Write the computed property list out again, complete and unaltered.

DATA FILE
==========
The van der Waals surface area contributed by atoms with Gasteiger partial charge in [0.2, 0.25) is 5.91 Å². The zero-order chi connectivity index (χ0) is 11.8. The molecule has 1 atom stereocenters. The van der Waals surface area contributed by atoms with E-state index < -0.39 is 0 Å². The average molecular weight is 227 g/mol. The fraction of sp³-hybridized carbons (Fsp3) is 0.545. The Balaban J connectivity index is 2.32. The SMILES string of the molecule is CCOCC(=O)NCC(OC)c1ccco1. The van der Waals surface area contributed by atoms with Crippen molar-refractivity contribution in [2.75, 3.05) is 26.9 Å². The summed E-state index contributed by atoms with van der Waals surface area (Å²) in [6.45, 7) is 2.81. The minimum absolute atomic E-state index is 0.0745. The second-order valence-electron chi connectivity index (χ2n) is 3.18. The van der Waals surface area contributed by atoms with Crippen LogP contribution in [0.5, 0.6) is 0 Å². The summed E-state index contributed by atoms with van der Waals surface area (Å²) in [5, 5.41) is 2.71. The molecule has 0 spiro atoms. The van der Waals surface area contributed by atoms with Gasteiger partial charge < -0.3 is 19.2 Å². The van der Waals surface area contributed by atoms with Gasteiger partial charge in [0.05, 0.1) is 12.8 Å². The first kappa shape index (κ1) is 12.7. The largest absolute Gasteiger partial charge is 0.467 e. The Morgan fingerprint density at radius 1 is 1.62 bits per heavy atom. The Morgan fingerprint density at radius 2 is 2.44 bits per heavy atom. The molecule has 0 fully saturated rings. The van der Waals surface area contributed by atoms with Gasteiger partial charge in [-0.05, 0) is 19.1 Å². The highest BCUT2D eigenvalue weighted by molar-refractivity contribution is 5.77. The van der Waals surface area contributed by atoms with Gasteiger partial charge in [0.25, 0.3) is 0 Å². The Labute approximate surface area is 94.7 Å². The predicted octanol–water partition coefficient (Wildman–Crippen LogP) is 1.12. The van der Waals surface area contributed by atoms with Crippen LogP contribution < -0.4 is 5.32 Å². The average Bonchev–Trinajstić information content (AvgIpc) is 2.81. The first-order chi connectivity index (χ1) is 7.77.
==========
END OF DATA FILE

The van der Waals surface area contributed by atoms with Gasteiger partial charge in [0.2, 0.25) is 5.91 Å². The zero-order chi connectivity index (χ0) is 11.8. The molecule has 1 atom stereocenters. The van der Waals surface area contributed by atoms with E-state index < -0.39 is 0 Å². The average molecular weight is 227 g/mol. The fraction of sp³-hybridized carbons (Fsp3) is 0.545. The Balaban J connectivity index is 2.32. The SMILES string of the molecule is CCOCC(=O)NCC(OC)c1ccco1. The van der Waals surface area contributed by atoms with Crippen molar-refractivity contribution in [2.75, 3.05) is 26.9 Å². The summed E-state index contributed by atoms with van der Waals surface area (Å²) in [6.45, 7) is 2.81. The minimum absolute atomic E-state index is 0.0745. The second-order valence-electron chi connectivity index (χ2n) is 3.18. The van der Waals surface area contributed by atoms with Crippen LogP contribution in [0.5, 0.6) is 0 Å². The summed E-state index contributed by atoms with van der Waals surface area (Å²) in [5, 5.41) is 2.71. The molecule has 0 spiro atoms. The van der Waals surface area contributed by atoms with Gasteiger partial charge < -0.3 is 19.2 Å². The van der Waals surface area contributed by atoms with Gasteiger partial charge in [0.05, 0.1) is 12.8 Å². The first kappa shape index (κ1) is 12.7. The largest absolute Gasteiger partial charge is 0.467 e. The Morgan fingerprint density at radius 1 is 1.62 bits per heavy atom. The Morgan fingerprint density at radius 2 is 2.44 bits per heavy atom. The molecule has 0 fully saturated rings. The van der Waals surface area contributed by atoms with Gasteiger partial charge in [-0.05, 0) is 19.1 Å². The highest BCUT2D eigenvalue weighted by molar-refractivity contribution is 5.77. The van der Waals surface area contributed by atoms with Gasteiger partial charge in [0.25, 0.3) is 0 Å². The Labute approximate surface area is 94.7 Å². The predicted octanol–water partition coefficient (Wildman–Crippen LogP) is 1.12. The van der Waals surface area contributed by atoms with Crippen LogP contribution < -0.4 is 5.32 Å². The average Bonchev–Trinajstić information content (AvgIpc) is 2.81. The first-order chi connectivity index (χ1) is 7.77.